- Gores Guggenheim (GGPI) is a special purpose acquisition company (SPAC) that’s still looking to sign its target, EV maker Polestar
- Polestar just announced its agreement with Hertz for 65,000 cars over the next five years, and it also has a deal with Enterprise.
- As a Volvo spinoff, Polestar has unique access to Europe and China as well as a global supply chain for parts and equipment.
There are few places like the markets that can give us an object lesson in excess, or as we also know it, too much of a good thing. But then again, as Americans we love too much and consider it a good thing. Gores Guggenheim (NASDAQ:GGPI) is banking on that.
I mean, have you seen any fast food restaurant ads recently? Most are all about more, bigger, more for less, or more for a limited time.
The high-end version of this is investing. And the hottest meal on the street in late 2020 and most of 2021 was the SPAC. While SPACs have been around since 1993, but were never that popular until recently.
The reason? Well, the crazy amount of money in the system driven by all the central bank money printing, low interest rates and more than a decade of steady, dependable low growth meant massive amount of money sloshing around the system.
Financiers saw an opportunity to organize that money and then go buy things.
One of the great benefits is that SPACs made it possible for new industries to blossom from “lab to fab” at lightning speed relatively speaking. Whole industries in EVs, drones, fintech, crypto, etc. that were muddling along, suddenly kicked into high gear for a primetime audience.
GGPI Deal Hits the Table After Dessert Is Served
The toughest aspect of the EV market these days is the fact that there’s one celebrity billionaire that sucks up the attention of most new investors.
Depending upon where you look, Elon Musk, CEO of Tesla (NASDAQ:TSLA), has more than 63 million Twitter followers. That puts him in the company of major celebrities and celebrity politicians. He’s also the richest person in the world.
That carries a lot of clout. When bad things happen, he shrugs it off and TSLA stock goes up. When good things happen, the stock goes up.
But few other EV carmakers get such treatment since they don’t have the platform Musk has. It’s so big, TSLA doesn’t have a marketing or public relations department.
So, it makes perfect sense that GGPI stock and Polestar’s recent announcement of landing a 65,000 unit deal with Hertz was just a blip that seemed to provoke as much concern as enthusiasm. Yet Polestar also has deals with Enterprise in the US and Europcar in Europe. Or the fact that it has a universal charger and that it has cut a deal for two-years of free charging at Electrify America charging stations. I guess the fact that GGPI stock doesn’t have a CEO with a rocket company mutes any enthusiasm.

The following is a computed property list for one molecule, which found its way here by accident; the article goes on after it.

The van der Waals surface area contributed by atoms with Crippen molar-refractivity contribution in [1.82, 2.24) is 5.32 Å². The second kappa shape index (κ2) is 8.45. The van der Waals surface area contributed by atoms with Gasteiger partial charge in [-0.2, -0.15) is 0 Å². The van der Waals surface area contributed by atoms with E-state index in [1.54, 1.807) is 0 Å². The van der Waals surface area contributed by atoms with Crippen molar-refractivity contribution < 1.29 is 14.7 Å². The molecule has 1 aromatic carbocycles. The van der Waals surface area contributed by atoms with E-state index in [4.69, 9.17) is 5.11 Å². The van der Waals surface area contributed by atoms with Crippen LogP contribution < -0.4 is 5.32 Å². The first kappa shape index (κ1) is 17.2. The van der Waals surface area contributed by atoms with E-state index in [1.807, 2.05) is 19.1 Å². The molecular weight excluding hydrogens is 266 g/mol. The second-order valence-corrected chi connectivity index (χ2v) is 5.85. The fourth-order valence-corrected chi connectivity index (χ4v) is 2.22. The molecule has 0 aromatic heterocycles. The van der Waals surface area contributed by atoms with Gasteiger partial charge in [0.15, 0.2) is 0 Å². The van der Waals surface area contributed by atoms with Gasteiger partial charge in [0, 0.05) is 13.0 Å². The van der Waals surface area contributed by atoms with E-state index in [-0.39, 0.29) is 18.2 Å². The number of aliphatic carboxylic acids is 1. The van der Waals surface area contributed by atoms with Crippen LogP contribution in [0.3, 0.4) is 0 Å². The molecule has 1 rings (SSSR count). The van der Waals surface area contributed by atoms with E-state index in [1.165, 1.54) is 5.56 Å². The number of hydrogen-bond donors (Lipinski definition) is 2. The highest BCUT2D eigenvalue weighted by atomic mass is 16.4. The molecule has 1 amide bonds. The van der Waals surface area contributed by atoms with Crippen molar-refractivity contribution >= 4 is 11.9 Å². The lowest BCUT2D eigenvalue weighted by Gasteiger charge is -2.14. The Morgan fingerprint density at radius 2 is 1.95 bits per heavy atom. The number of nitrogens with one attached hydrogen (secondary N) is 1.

Where the Rubber Hits the Road
But what’s really interesting about Polestar, which will be Volvo’s high-end brand in coming years, is that it already has manufacturing facilities and a global supply chain and dealer network. That’s where most EV hopefuls hit the wall since that’s where all the money goes when carmakers have to scale.
Polestar 1 and 2 (the sedans) are made in China by its parent company, Geely (OTC:GELYY). The Polestar 3, its SUV, will be made in the US. But the fact is, Polestar is using Geely — one of China’s largest EV makers — and Volvo manufacturing, to quickly ramp up sales in China, Europe, and the US, and has service and parts support already up to speed.
So, here’s the crazy part. With all that “more for less,” US investors are still digesting the SPAC, NFT, crypto, DeFi feast of the past few years. But if there are investors who haven’t already gorged at the recent bull market groaning board, it may be time to get a nibble of GGPI stock now.
On the date of publication, GS Early did not have (either directly or indirectly) any positions in the securities mentioned in this article. The opinions expressed in this article are those of the writer, subject to the InvestorPlace.com Publishing Guidelines.